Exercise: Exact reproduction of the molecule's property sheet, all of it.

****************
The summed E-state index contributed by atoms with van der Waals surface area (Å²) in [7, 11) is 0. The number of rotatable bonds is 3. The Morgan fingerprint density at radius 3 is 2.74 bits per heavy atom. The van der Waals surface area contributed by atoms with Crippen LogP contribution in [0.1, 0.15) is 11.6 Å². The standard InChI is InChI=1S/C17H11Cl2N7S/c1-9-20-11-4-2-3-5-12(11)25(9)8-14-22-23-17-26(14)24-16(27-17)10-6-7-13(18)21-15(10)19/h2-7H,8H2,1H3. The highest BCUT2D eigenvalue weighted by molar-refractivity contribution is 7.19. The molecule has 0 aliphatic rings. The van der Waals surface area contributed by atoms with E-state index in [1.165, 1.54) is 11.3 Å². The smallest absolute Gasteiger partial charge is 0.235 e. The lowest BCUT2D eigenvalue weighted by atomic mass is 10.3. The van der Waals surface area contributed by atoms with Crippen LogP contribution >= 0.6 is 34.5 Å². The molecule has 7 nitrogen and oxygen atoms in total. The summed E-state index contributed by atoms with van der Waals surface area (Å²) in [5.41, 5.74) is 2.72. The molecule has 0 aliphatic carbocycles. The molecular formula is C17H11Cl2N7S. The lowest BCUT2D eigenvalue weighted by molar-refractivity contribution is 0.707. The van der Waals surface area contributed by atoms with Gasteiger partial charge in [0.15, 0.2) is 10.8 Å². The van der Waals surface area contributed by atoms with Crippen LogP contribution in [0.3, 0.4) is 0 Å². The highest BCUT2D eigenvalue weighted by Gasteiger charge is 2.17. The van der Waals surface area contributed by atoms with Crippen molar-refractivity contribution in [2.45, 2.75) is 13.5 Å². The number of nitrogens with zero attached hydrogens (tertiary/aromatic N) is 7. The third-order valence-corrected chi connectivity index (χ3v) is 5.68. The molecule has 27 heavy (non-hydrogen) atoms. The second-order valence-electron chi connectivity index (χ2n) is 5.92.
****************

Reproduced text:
The summed E-state index contributed by atoms with van der Waals surface area (Å²) in [7, 11) is 0. The number of rotatable bonds is 3. The Morgan fingerprint density at radius 3 is 2.74 bits per heavy atom. The van der Waals surface area contributed by atoms with Crippen LogP contribution in [0.1, 0.15) is 11.6 Å². The standard InChI is InChI=1S/C17H11Cl2N7S/c1-9-20-11-4-2-3-5-12(11)25(9)8-14-22-23-17-26(14)24-16(27-17)10-6-7-13(18)21-15(10)19/h2-7H,8H2,1H3. The highest BCUT2D eigenvalue weighted by molar-refractivity contribution is 7.19. The molecule has 0 aliphatic rings. The van der Waals surface area contributed by atoms with E-state index in [1.165, 1.54) is 11.3 Å². The smallest absolute Gasteiger partial charge is 0.235 e. The lowest BCUT2D eigenvalue weighted by atomic mass is 10.3. The van der Waals surface area contributed by atoms with Crippen LogP contribution >= 0.6 is 34.5 Å². The molecule has 7 nitrogen and oxygen atoms in total. The summed E-state index contributed by atoms with van der Waals surface area (Å²) in [5.41, 5.74) is 2.72. The molecule has 0 aliphatic carbocycles. The molecular formula is C17H11Cl2N7S. The lowest BCUT2D eigenvalue weighted by molar-refractivity contribution is 0.707. The van der Waals surface area contributed by atoms with Gasteiger partial charge in [0.15, 0.2) is 10.8 Å². The van der Waals surface area contributed by atoms with Crippen LogP contribution in [0.3, 0.4) is 0 Å². The highest BCUT2D eigenvalue weighted by Gasteiger charge is 2.17. The van der Waals surface area contributed by atoms with Crippen molar-refractivity contribution in [2.45, 2.75) is 13.5 Å². The number of nitrogens with zero attached hydrogens (tertiary/aromatic N) is 7. The third-order valence-corrected chi connectivity index (χ3v) is 5.68. The molecule has 27 heavy (non-hydrogen) atoms. The second-order valence-electron chi connectivity index (χ2n) is 5.92.